Opening Ruta’s Closet

Towards continuing dialogue and education

Within Ruta’s Closet is found a lesson from yesterday that must be learned today and remembered tomorrow.
The book was written to shine a light on a part of the Holocaust with which few people other than historians are familiar.
Co-author Ruth Kron Sigal – the Ruta of the title – spent her last years telling her personal survival story to thousands of high school students. She was determined that her individual experience and that which she shared with her family and ghetto neighbours should continue to be shared for many years to come.
Ruta’s Closet is a powerful legacy and it will extend well beyond the shelf life of a typical book, because of this website. For it is the intent of co-author Keith Morgan and the Sigal family that will be used to promote dialogue and provide further education about the Holocaust among all age groups.
It will be a LIVE website to which visitors will be encouraged to contribute. Today, it features some basic backgrounders on the book and serves up some food for thought.
However, will never be a completed website; it will always be as it is intended to be – an important work in progress. Start exploring Ruta’s Closet now by taking a look at the pages on the Home page drop down menu and keep checking back. Please participate in this important discussion.

What Sir Martin Gilbert said about Ruta’s Closet

The noted Holocaust historian and Winston Churchill’s Official Biographer offers high praise

I have watched the evolution of this book with considerable fascination. Keith Morgan’s work over several years has created one of the finest Holocaust memoirs. It has not been an easy task: memories of so long ago can be fragile and uncertain. But Ruth Kron Sigal – Ruta – was determined that the story should be told, and Keith Morgan worked exceptionally hard to ensure that it was told – to the highest possible standards of readability and accuracy.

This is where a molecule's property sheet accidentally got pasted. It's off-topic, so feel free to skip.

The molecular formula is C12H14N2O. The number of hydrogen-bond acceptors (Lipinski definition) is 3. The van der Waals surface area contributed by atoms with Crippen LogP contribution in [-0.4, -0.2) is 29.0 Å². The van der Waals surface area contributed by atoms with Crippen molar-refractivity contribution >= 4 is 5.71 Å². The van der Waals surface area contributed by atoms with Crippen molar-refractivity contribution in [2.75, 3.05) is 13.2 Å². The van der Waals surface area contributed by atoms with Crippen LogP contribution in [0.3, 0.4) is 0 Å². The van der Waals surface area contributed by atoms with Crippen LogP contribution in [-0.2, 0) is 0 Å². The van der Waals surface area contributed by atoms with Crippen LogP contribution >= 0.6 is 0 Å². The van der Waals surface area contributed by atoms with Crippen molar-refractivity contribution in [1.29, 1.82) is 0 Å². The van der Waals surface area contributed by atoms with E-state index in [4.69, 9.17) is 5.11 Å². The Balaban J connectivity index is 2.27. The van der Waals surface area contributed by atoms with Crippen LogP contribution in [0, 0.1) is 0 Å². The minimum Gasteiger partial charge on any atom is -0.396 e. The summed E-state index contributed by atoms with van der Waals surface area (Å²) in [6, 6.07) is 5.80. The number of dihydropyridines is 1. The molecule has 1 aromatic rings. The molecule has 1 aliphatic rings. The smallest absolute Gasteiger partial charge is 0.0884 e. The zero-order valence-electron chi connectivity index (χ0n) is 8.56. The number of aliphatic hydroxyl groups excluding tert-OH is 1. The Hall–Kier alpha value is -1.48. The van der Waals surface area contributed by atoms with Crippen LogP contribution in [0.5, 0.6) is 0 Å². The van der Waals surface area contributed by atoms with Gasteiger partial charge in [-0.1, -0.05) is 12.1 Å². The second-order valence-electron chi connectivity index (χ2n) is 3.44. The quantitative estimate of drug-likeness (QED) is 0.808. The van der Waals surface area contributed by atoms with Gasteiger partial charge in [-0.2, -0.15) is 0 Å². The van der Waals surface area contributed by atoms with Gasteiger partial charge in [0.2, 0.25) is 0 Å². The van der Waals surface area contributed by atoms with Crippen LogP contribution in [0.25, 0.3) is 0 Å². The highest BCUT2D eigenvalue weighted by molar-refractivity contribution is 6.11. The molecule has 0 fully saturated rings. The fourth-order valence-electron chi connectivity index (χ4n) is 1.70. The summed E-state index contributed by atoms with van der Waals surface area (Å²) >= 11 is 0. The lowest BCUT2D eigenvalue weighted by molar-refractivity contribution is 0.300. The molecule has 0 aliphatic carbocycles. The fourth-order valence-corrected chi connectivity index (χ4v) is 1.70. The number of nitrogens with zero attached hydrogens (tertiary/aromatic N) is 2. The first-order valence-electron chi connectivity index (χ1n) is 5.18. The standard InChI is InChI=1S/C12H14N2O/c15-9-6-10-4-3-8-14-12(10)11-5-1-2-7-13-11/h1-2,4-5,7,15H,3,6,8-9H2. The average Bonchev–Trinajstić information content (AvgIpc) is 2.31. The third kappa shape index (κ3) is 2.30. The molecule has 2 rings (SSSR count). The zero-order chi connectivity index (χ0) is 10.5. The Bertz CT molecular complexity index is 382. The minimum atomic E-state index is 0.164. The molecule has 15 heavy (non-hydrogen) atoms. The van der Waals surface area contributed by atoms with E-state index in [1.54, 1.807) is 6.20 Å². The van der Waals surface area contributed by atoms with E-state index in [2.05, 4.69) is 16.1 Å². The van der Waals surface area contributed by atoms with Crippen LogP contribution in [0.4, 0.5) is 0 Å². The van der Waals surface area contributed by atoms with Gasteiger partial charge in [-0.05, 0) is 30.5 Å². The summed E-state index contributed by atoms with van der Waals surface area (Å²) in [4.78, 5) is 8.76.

We are familiar with many of the great Jewish communities of the pre-war years, and of their fate when they were turned into ghettos and became the scenes of mass murder and deportation. One such place that is less familiar is the Lithuanian town of Siauliai, known in Yiddish as Shavl. The few survivors of that once vibrant Jewish community have often expressed to me their sadness that it does not figure as prominently as it ought in most accounts of the Holocaust. This book redresses that balance.
There is another strength to this book that gives it particular importance today. On a recent visit to Lithuania I was shocked by the unpleasant resurgence of anti-Semitism that belittled the Jewish suffering, and denials of the direct participation of Lithuanians in the mass murder have become quite rampant. Yet this Lithuanian participation during the Holocaust was fully documented by a Lithuanian Commission set up ten years ago when Lithuania was seeking entry into the European Union. Lithuanians today need to know the story that is told so movingly and so powerfully in these pages. They also need to give honour – as Ruta and Keith Morgan do – to those Lithuanians who, facing the hostility and enmity of their neighbours, risked their own lives to save Jews. Among the rescuers whose stories are told in this book was a Catholic priest, Father Adolfas Kleiba, ‘rescuer of Jews’.
These Righteous Among the Nations, of whom more than 760 Lithuanians have been recognised by Yad Vashem in Jerusalem, redeem the grim reality of Lithuanian participation in Nazi crimes, while at the same time enabling us to recognize Lithuanian Christian courage and life-saving achievements at a time when Christian values were being so terribly subverted.
Even as this book tells a harrowing story, shafts of light – of Jewish courage and Christian righteousness – shine through its pages, instructing and inspiring.

The Rt. Hon. Sir Martin Gilbert
19 July 2009